In his April 29 speech marking his first 100 days in office, President Trump touched on the subject of regulations only briefly. Indeed, it took up all of one sentence.
“We have slashed burdensome regulations, and imposed a policy that for each new regulation, two regulations must be erased from the books,” he said.
It’s understandable that the topic rated little more than a mention. Trump had other accomplishments to tout, and his speech was meant to be more of a rallying cry than a detailed description of any one subject. But the good work his administration is doing on regulations deserves more attention.
Why? Don’t make the mistake of assuming regulations don’t affect you -- or that they do only if you run a business. Regulations function as a kind of hidden tax, affecting all of us in numerous ways, both direct and indirect.
By making it harder to start a business, or continue to operate one, they interfere in the free-market enterprise that has been the hallmark of the American economy from the beginning. Every dollar that goes toward regulatory compliance is one less dollar that can be used to hire new workers or find ways to improve a business.
And the extra costs that these companies find themselves facing? They get passed along to everyone else in the form of higher costs. Not just their direct customers, mind you, but others down the line. After all, if a regulation forces a local business to spend more than it budgeted for, it’s going to have to raise prices -- and that often creates a ripple effect.
So no matter who you are, regulations matter. And so do the steps the Trump administration has been taking to roll back unnecessary ones in its first 100 days. According to a recent Daily Signal article, they include:
- Rule on retirement savings. Promulgated during President Obama’s last full month in office, this rule allowed state and some local governments to create public retirement funds. That may sound good, but the rule essentially encouraged employers to drop workers from private retirement plans and dump them in the public option, which lacked any oversight or safeguards, prevented employers from contributing to workers’ plans, and could strip individuals of control over their savings. (Thus far, President Trump has signed an order to reverse the local-government component; he awaits Senate passage of the state-government component.)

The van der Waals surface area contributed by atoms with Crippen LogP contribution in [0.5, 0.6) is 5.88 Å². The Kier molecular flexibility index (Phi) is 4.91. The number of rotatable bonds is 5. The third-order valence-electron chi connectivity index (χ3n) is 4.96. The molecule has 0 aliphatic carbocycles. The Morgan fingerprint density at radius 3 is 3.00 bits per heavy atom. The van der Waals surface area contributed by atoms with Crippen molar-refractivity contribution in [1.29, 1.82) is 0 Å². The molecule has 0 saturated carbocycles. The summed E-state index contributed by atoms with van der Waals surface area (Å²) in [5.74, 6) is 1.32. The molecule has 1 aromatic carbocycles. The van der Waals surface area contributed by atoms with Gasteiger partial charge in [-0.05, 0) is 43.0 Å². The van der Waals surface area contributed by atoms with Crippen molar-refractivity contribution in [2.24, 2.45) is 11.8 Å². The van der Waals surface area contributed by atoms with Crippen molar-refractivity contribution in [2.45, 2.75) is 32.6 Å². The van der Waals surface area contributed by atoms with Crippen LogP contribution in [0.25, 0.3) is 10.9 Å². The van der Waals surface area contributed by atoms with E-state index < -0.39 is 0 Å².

- Regulations on coal mining. These Obama-era rules, White House Press Secretary Sean Spicer said,“threatened to put domestic extraction companies and their employees at an unfair disadvantage.” Repeal, he added, could save U.S. businesses as much as $600 million annually.
- Rule preventing states from withholding funds from Planned Parenthood. Another last-minute regulation from the outgoing Obama administration, this rule “would have taken away the right of states to set their own policies and priorities for Title X family-planning programs,” Spicer said.
- Regulations for wildlife preserves in Alaska. These regulations restricted Alaska’s ability “to manage hunting of predators on national wildlife refuges in Alaska,” Spicer said. In a formal statement, Rep. Liz Cheney, R-Wyo., daughter of former Vice President Dick Cheney, called the rule “another example of the federal government’s determination these past eight years to destroy a state’s ability to manage their wildlife.”
- Rule on Internet privacy. Yes, this was also a late entry for the Obama administration, which was obviously on a rule-making binge in its waning days. This one, Spicer said, “sought to force “new privacy standards on Internet service providers, allowing bureaucrats in Washington to pick winners and losers in the industry.” Adds Sen. Jeff Flake, R-Ariz., “Repealing it “empowers consumers to make informed choices on if and how their data can be shared.”
As the saying goes, “Thank goodness we’re not getting all the government we’re paying for.” By reducing the burden of unnecessary regulations, the Trump administration is ensuring that we’ll have less government -- and pay less for it.
Let’s hope they keep doing it, well beyond the first-100-days window.